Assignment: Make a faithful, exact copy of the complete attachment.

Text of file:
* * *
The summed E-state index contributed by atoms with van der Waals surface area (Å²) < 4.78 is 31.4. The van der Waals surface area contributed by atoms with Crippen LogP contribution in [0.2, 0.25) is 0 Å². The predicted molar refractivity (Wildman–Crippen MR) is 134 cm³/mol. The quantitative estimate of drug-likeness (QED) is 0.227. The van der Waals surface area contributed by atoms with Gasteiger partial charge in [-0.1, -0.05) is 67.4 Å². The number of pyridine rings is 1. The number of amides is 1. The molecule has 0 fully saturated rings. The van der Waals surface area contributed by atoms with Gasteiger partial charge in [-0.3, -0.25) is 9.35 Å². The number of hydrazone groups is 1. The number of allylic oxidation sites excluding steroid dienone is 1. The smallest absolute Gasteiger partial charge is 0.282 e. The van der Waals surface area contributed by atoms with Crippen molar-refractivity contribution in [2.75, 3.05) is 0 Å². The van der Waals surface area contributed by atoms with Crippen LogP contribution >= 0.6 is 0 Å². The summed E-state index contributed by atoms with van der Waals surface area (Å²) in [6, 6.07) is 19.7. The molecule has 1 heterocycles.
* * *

The summed E-state index contributed by atoms with van der Waals surface area (Å²) < 4.78 is 31.4. The van der Waals surface area contributed by atoms with Crippen LogP contribution in [0.2, 0.25) is 0 Å². The predicted molar refractivity (Wildman–Crippen MR) is 134 cm³/mol. The quantitative estimate of drug-likeness (QED) is 0.227. The van der Waals surface area contributed by atoms with Gasteiger partial charge in [-0.1, -0.05) is 67.4 Å². The number of pyridine rings is 1. The number of amides is 1. The molecule has 0 fully saturated rings. The van der Waals surface area contributed by atoms with Gasteiger partial charge in [-0.3, -0.25) is 9.35 Å². The number of hydrazone groups is 1. The number of allylic oxidation sites excluding steroid dienone is 1. The smallest absolute Gasteiger partial charge is 0.282 e. The van der Waals surface area contributed by atoms with Crippen molar-refractivity contribution in [2.75, 3.05) is 0 Å². The van der Waals surface area contributed by atoms with Crippen LogP contribution >= 0.6 is 0 Å². The summed E-state index contributed by atoms with van der Waals surface area (Å²) in [6, 6.07) is 19.7. The molecule has 1 heterocycles.